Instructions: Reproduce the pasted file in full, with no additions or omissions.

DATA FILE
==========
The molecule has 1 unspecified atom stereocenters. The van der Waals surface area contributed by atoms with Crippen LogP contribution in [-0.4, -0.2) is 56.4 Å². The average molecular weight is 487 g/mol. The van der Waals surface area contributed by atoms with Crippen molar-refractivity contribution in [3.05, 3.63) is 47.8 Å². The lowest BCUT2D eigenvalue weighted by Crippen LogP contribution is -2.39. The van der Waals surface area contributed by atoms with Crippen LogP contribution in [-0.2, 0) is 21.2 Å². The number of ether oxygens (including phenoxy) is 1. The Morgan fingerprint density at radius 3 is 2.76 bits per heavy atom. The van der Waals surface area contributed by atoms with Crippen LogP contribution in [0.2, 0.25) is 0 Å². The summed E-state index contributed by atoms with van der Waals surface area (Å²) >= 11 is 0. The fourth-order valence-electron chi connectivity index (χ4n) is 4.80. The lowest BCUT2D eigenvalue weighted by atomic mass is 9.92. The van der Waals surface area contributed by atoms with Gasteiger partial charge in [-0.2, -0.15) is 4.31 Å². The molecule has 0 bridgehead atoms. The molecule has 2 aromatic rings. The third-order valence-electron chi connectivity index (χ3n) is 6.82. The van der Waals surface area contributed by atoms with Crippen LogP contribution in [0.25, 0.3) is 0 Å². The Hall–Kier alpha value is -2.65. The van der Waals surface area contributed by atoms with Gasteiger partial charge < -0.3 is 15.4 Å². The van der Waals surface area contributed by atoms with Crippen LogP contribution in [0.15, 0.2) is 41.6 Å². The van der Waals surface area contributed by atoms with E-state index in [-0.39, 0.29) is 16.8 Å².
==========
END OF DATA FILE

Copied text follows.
The molecule has 1 unspecified atom stereocenters. The van der Waals surface area contributed by atoms with Crippen LogP contribution in [-0.4, -0.2) is 56.4 Å². The average molecular weight is 487 g/mol. The van der Waals surface area contributed by atoms with Crippen molar-refractivity contribution in [3.05, 3.63) is 47.8 Å². The lowest BCUT2D eigenvalue weighted by Crippen LogP contribution is -2.39. The van der Waals surface area contributed by atoms with Crippen LogP contribution in [-0.2, 0) is 21.2 Å². The number of ether oxygens (including phenoxy) is 1. The Morgan fingerprint density at radius 3 is 2.76 bits per heavy atom. The van der Waals surface area contributed by atoms with Crippen LogP contribution in [0.2, 0.25) is 0 Å². The summed E-state index contributed by atoms with van der Waals surface area (Å²) >= 11 is 0. The fourth-order valence-electron chi connectivity index (χ4n) is 4.80. The lowest BCUT2D eigenvalue weighted by atomic mass is 9.92. The van der Waals surface area contributed by atoms with Gasteiger partial charge in [-0.2, -0.15) is 4.31 Å². The molecule has 0 bridgehead atoms. The molecule has 2 aromatic rings. The third-order valence-electron chi connectivity index (χ3n) is 6.82. The van der Waals surface area contributed by atoms with Crippen LogP contribution in [0.25, 0.3) is 0 Å². The Hall–Kier alpha value is -2.65. The van der Waals surface area contributed by atoms with Gasteiger partial charge < -0.3 is 15.4 Å². The van der Waals surface area contributed by atoms with Crippen LogP contribution in [0.15, 0.2) is 41.6 Å². The van der Waals surface area contributed by atoms with E-state index in [-0.39, 0.29) is 16.8 Å².